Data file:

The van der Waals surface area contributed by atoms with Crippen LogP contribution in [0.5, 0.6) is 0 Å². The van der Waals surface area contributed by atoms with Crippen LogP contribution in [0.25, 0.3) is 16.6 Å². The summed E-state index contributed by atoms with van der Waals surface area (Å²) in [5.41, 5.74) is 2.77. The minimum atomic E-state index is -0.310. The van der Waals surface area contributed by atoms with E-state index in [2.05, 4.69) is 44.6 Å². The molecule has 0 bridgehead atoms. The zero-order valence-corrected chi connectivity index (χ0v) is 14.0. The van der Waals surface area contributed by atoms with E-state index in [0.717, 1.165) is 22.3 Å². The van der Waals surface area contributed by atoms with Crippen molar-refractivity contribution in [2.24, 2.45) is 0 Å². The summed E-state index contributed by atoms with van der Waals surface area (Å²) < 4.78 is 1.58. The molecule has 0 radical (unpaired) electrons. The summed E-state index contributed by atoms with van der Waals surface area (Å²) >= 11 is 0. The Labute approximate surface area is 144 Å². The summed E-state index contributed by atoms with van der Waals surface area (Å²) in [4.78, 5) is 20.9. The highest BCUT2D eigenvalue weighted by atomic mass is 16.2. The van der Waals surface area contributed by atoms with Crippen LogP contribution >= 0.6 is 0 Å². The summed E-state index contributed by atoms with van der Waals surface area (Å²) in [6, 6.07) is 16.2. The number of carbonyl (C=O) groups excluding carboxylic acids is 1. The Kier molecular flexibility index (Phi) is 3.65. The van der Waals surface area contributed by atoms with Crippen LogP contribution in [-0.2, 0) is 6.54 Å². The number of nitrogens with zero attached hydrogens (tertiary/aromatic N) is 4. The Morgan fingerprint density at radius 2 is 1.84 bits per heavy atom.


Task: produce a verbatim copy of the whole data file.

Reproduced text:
The van der Waals surface area contributed by atoms with Crippen LogP contribution in [0.5, 0.6) is 0 Å². The van der Waals surface area contributed by atoms with Crippen LogP contribution in [0.25, 0.3) is 16.6 Å². The summed E-state index contributed by atoms with van der Waals surface area (Å²) in [5.41, 5.74) is 2.77. The minimum atomic E-state index is -0.310. The van der Waals surface area contributed by atoms with E-state index in [2.05, 4.69) is 44.6 Å². The molecule has 0 bridgehead atoms. The zero-order valence-corrected chi connectivity index (χ0v) is 14.0. The van der Waals surface area contributed by atoms with E-state index in [0.717, 1.165) is 22.3 Å². The van der Waals surface area contributed by atoms with Crippen molar-refractivity contribution in [2.24, 2.45) is 0 Å². The summed E-state index contributed by atoms with van der Waals surface area (Å²) < 4.78 is 1.58. The molecule has 0 radical (unpaired) electrons. The summed E-state index contributed by atoms with van der Waals surface area (Å²) >= 11 is 0. The Labute approximate surface area is 144 Å². The summed E-state index contributed by atoms with van der Waals surface area (Å²) in [4.78, 5) is 20.9. The highest BCUT2D eigenvalue weighted by atomic mass is 16.2. The van der Waals surface area contributed by atoms with Crippen LogP contribution >= 0.6 is 0 Å². The summed E-state index contributed by atoms with van der Waals surface area (Å²) in [6, 6.07) is 16.2. The number of carbonyl (C=O) groups excluding carboxylic acids is 1. The Kier molecular flexibility index (Phi) is 3.65. The van der Waals surface area contributed by atoms with Crippen LogP contribution in [-0.2, 0) is 6.54 Å². The number of nitrogens with zero attached hydrogens (tertiary/aromatic N) is 4. The Morgan fingerprint density at radius 2 is 1.84 bits per heavy atom.